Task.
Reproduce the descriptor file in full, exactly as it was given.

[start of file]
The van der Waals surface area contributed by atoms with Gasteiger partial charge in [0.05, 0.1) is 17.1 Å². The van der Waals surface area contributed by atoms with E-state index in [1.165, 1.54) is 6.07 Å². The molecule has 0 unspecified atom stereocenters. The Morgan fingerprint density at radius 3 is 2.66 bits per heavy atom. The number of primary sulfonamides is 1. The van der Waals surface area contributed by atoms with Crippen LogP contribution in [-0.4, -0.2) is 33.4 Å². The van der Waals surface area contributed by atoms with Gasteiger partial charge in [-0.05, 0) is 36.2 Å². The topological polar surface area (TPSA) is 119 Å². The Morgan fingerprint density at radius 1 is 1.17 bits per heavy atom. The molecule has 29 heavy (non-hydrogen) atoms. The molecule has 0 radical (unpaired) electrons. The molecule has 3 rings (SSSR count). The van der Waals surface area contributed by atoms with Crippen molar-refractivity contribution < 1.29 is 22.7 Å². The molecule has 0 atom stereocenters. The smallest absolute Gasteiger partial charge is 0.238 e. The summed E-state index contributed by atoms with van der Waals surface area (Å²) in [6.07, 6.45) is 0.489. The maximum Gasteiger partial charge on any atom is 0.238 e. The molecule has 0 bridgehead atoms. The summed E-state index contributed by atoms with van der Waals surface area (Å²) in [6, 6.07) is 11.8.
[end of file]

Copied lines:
The van der Waals surface area contributed by atoms with Gasteiger partial charge in [0.05, 0.1) is 17.1 Å². The van der Waals surface area contributed by atoms with E-state index in [1.165, 1.54) is 6.07 Å². The molecule has 0 unspecified atom stereocenters. The Morgan fingerprint density at radius 3 is 2.66 bits per heavy atom. The number of primary sulfonamides is 1. The van der Waals surface area contributed by atoms with Crippen LogP contribution in [-0.4, -0.2) is 33.4 Å². The van der Waals surface area contributed by atoms with Gasteiger partial charge in [-0.05, 0) is 36.2 Å². The topological polar surface area (TPSA) is 119 Å². The Morgan fingerprint density at radius 1 is 1.17 bits per heavy atom. The molecule has 29 heavy (non-hydrogen) atoms. The molecule has 0 radical (unpaired) electrons. The molecule has 3 rings (SSSR count). The van der Waals surface area contributed by atoms with Crippen molar-refractivity contribution < 1.29 is 22.7 Å². The molecule has 0 atom stereocenters. The smallest absolute Gasteiger partial charge is 0.238 e. The summed E-state index contributed by atoms with van der Waals surface area (Å²) in [6.07, 6.45) is 0.489. The maximum Gasteiger partial charge on any atom is 0.238 e. The molecule has 0 bridgehead atoms. The summed E-state index contributed by atoms with van der Waals surface area (Å²) in [6, 6.07) is 11.8.